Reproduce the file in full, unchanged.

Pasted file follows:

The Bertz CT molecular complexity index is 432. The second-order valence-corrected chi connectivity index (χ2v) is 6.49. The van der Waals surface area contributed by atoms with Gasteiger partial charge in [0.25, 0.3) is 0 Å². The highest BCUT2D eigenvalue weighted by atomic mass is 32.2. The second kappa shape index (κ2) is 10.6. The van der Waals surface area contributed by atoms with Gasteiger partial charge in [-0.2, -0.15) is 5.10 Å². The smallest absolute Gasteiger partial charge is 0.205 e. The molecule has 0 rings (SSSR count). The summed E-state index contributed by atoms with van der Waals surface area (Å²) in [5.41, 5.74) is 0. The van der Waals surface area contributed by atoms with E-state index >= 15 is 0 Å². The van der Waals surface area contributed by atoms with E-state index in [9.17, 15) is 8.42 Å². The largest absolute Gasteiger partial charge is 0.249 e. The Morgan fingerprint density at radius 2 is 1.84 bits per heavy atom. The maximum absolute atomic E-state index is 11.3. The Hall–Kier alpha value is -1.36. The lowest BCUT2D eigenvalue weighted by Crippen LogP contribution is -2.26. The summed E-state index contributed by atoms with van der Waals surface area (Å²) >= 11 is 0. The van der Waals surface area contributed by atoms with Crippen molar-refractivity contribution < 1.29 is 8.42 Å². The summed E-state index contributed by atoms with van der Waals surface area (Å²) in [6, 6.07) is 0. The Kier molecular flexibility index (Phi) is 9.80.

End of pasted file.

The Bertz CT molecular complexity index is 432. The second-order valence-corrected chi connectivity index (χ2v) is 6.49. The van der Waals surface area contributed by atoms with Gasteiger partial charge in [0.25, 0.3) is 0 Å². The highest BCUT2D eigenvalue weighted by atomic mass is 32.2. The second kappa shape index (κ2) is 10.6. The van der Waals surface area contributed by atoms with Gasteiger partial charge in [-0.2, -0.15) is 5.10 Å². The smallest absolute Gasteiger partial charge is 0.205 e. The molecule has 0 rings (SSSR count). The summed E-state index contributed by atoms with van der Waals surface area (Å²) in [5.41, 5.74) is 0. The van der Waals surface area contributed by atoms with E-state index >= 15 is 0 Å². The van der Waals surface area contributed by atoms with E-state index in [9.17, 15) is 8.42 Å². The largest absolute Gasteiger partial charge is 0.249 e. The Morgan fingerprint density at radius 2 is 1.84 bits per heavy atom. The maximum absolute atomic E-state index is 11.3. The Hall–Kier alpha value is -1.36. The lowest BCUT2D eigenvalue weighted by Crippen LogP contribution is -2.26. The summed E-state index contributed by atoms with van der Waals surface area (Å²) >= 11 is 0. The van der Waals surface area contributed by atoms with Crippen molar-refractivity contribution < 1.29 is 8.42 Å². The summed E-state index contributed by atoms with van der Waals surface area (Å²) in [6, 6.07) is 0. The Kier molecular flexibility index (Phi) is 9.80.